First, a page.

System Administration Guide: Network Services

Route–Independent Mail Addresses

Mail addresses can be route independent. Route-independent addressing requires the sender of an email message to specify the name of the recipient and the final destination. A high-speed network, such as the Internet, uses route-independent addresses. Route-independent addresses can have this format.


Route-independent addresses for UUCP connections can have this address format.


The increased popularity of the domain-hierarchical naming scheme for computers is making route-independent addresses more common. Actually, the most common route-independent address omits the host name and relies on the domain name service to properly identify the final destination of the email message.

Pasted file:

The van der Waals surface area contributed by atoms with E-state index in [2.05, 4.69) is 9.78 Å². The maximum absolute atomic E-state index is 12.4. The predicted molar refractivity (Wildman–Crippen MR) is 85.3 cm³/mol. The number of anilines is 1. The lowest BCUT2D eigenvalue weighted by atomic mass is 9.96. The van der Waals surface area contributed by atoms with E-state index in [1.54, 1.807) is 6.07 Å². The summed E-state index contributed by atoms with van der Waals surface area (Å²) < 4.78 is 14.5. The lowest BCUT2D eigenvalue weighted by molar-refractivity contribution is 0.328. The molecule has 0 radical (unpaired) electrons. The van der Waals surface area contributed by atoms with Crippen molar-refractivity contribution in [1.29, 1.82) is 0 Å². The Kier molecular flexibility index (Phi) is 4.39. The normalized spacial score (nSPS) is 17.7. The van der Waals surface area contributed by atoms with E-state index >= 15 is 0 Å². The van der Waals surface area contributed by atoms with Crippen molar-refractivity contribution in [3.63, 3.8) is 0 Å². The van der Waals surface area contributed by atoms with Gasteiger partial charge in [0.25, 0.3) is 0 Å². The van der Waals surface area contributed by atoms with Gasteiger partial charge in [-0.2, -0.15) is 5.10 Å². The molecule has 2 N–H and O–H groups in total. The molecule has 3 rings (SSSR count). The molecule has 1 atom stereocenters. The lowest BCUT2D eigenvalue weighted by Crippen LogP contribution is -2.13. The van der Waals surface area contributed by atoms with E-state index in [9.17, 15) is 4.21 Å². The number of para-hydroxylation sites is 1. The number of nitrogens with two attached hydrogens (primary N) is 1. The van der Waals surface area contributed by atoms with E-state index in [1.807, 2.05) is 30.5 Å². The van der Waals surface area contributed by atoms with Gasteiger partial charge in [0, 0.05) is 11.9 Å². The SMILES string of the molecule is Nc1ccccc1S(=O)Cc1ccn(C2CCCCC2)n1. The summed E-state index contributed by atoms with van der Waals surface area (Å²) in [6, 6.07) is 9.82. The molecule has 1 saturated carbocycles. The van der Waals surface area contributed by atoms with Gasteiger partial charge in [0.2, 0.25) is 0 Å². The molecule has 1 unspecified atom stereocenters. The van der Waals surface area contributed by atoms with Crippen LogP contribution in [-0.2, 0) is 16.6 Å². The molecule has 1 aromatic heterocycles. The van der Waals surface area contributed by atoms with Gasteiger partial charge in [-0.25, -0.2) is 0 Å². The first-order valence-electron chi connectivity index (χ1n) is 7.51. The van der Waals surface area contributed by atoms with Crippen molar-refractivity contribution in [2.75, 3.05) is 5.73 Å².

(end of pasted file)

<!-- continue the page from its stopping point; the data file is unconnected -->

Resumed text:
Route-independent addresses are first read by searching for the @ sign. The domain hierarchy is then read from the right (the highest level) to the left (the most specific part of the address to the right of the @ sign).